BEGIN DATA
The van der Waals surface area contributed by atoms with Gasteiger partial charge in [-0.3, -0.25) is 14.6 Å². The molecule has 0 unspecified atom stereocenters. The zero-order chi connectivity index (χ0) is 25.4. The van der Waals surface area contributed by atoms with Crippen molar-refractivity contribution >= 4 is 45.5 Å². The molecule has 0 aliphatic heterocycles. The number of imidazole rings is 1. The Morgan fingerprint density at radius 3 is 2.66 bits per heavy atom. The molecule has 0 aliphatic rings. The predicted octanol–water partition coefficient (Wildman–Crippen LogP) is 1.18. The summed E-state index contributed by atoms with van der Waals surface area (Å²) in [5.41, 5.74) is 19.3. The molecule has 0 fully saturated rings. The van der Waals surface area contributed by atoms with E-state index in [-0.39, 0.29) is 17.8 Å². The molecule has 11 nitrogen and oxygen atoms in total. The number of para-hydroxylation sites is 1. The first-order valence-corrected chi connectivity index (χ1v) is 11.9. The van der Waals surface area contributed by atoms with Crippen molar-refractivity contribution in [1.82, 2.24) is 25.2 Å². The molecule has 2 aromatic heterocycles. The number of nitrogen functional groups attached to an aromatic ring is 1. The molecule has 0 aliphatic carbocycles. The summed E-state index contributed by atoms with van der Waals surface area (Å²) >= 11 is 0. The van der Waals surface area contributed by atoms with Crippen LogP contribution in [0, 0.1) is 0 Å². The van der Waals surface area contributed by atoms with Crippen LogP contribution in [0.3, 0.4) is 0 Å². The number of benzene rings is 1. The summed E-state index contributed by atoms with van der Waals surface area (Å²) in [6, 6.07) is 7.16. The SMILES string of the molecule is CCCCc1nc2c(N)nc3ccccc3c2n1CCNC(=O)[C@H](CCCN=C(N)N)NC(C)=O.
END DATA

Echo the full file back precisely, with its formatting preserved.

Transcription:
The van der Waals surface area contributed by atoms with Gasteiger partial charge in [-0.3, -0.25) is 14.6 Å². The molecule has 0 unspecified atom stereocenters. The zero-order chi connectivity index (χ0) is 25.4. The van der Waals surface area contributed by atoms with Crippen molar-refractivity contribution >= 4 is 45.5 Å². The molecule has 0 aliphatic heterocycles. The number of imidazole rings is 1. The Morgan fingerprint density at radius 3 is 2.66 bits per heavy atom. The molecule has 0 aliphatic rings. The predicted octanol–water partition coefficient (Wildman–Crippen LogP) is 1.18. The summed E-state index contributed by atoms with van der Waals surface area (Å²) in [5.41, 5.74) is 19.3. The molecule has 0 fully saturated rings. The van der Waals surface area contributed by atoms with E-state index in [-0.39, 0.29) is 17.8 Å². The molecule has 11 nitrogen and oxygen atoms in total. The number of para-hydroxylation sites is 1. The first-order valence-corrected chi connectivity index (χ1v) is 11.9. The van der Waals surface area contributed by atoms with Crippen molar-refractivity contribution in [1.82, 2.24) is 25.2 Å². The molecule has 2 aromatic heterocycles. The number of nitrogen functional groups attached to an aromatic ring is 1. The molecule has 0 aliphatic carbocycles. The summed E-state index contributed by atoms with van der Waals surface area (Å²) >= 11 is 0. The van der Waals surface area contributed by atoms with Crippen LogP contribution in [0, 0.1) is 0 Å². The van der Waals surface area contributed by atoms with Crippen LogP contribution in [0.3, 0.4) is 0 Å². The number of benzene rings is 1. The summed E-state index contributed by atoms with van der Waals surface area (Å²) in [6, 6.07) is 7.16. The SMILES string of the molecule is CCCCc1nc2c(N)nc3ccccc3c2n1CCNC(=O)[C@H](CCCN=C(N)N)NC(C)=O.